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Vitamins D and E Show Brain Benefits

Eating food rich in vitamin E may reduce the risk of developing dementia, while insufficient levels of vitamin D may increase the risk of cognitive decline, say two new studies.

Archives of Neurology 67(7):819-825, 2010
Archives of Internal Medicine 170(13):1135-1141, 2010

People who consumed the highest average intakes of vitamin E from the diet were 25% less likely to develop dementia than people with the lowest average intakes, according to new data published in the Archives of Neurology.

Scientists from the Erasmus Medical Center in Rotterdam, the Netherlands, postulated that the benefits were related to the antioxidant activity of vitamin E, which counters the oxidative stress induced by a buildup of beta-amyloid protein.

The buildup of plaque from beta-amyloid deposits is associated with an increase in brain cell damage and death from oxidative stress. This is related to a loss of cognitive function and an increased risk of Alzheimer’s, the most common form of dementia that currently affects over 13 million people worldwide.

In another study from a Swedish study, published in the Journal of Alzheimer’s Disease, which found that a combination of different vitamin E forms could help prevent cognitive deterioration in advanced age.

There are eight forms of vitamin E: Four tocopherols (alpha, beta, gamma, delta) and four tocotrienols (alpha, beta, gamma, delta). Alpha-tocopherol (alpha-Toc) is the main source found in supplements and in the European diet, while gamma-tocopherol (gamma-Toc) is the most common form in the American diet.

Tocotrienols are only minor components in plants, although several sources with relatively high levels include palm oil, cereal grains and rice bran.

For the new study, the Rotterdam-based scientists analyzed data on the intakes of antioxidants—vitamins C and E, beta-carotene and flavonoids—in 5,395 people aged 55 and older. Questionnaires and meal-based checklists were used to establish intakes of these micronutrients.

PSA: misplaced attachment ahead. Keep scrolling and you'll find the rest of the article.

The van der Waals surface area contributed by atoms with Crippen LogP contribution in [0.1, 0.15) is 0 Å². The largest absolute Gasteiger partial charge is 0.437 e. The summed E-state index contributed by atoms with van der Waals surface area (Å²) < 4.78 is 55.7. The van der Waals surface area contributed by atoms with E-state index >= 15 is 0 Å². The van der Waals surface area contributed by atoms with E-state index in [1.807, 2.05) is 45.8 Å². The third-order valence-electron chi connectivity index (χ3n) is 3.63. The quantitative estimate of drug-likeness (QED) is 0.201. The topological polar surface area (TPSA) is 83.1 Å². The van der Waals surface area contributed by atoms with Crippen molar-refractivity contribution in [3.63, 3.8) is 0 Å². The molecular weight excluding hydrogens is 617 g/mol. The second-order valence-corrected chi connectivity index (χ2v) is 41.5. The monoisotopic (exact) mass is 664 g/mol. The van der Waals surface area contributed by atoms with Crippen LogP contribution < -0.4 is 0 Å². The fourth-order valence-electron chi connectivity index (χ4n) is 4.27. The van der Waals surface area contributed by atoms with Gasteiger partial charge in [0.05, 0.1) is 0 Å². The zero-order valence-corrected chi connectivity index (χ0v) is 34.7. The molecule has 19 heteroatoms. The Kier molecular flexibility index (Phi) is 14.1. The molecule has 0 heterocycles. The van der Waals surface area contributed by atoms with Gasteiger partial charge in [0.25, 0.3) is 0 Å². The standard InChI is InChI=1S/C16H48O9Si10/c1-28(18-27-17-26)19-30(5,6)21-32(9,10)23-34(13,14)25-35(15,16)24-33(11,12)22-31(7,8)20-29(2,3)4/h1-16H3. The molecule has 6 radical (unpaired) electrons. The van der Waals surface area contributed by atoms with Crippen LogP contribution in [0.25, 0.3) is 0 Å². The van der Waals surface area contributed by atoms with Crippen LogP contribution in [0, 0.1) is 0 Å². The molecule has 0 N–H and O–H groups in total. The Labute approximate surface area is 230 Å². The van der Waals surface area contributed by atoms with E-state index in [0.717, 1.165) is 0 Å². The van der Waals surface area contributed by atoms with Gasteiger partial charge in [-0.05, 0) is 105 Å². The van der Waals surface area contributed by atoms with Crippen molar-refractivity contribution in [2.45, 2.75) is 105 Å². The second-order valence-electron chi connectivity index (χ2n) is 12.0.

The participants were followed for about 10 years, during which 465 people developed dementia, of which 365 cases were for Alzheimer’s disease.

After crunching the numbers, the researchers calculated that people with an average intake of 18.5 mg of vitamin E per day were 25% less likely to develop dementia than the people with an average of 9 mg per day. On the other hand, no associations were observed for dietary intake levels of vitamin C, beta-carotene and flavonoids.

“The brain is a site of high metabolic activity, which makes it vulnerable to oxidative damage, and slow accumulation of such damage over a lifetime may contribute to the development of dementia,” wrote the authors.

“In particular, when beta-amyloid (a hallmark of pathologic Alzheimer’s disease) accumulates in the brain, an inflammatory response is likely evoked that produces nitric oxide radicals and downstream neurodegenerative effects. Vitamin E is a powerful fat-soluble antioxidant that may help to inhibit the pathogenesis of dementia.”

The current issue of the Archives of Internal Medicine also carries new data from British researchers who report that seniors with low levels of vitamin D may be at an increased risk of cognitive decline.

Our cognitive performance declines naturally as we age, but new data from David Llewellyn and his colleagues at the University of Exeter in England indicates that insufficient levels of vitamin D may accelerate this decline.

The Exeter-based scientists analyzed vitamin D levels from blood samples of 858 adults aged 65 and older. Cognitive tests were undertaken at the start of the study, and again after three and six years.

The data showed that severe vitamin D deficiency, defined as blood levels of 25-hydroxyvitamin D (25(OH)D) of less than 25 nanomoles per liter—were associated with a 60% increase in the risk of substantial cognitive decline.

“If future prospective studies and randomized controlled trials confirm that vitamin D deficiency is causally related to cognitive decline, then this would open up important new possibilities for treatment and prevention,” concluded Llewellyn and his co-workers.

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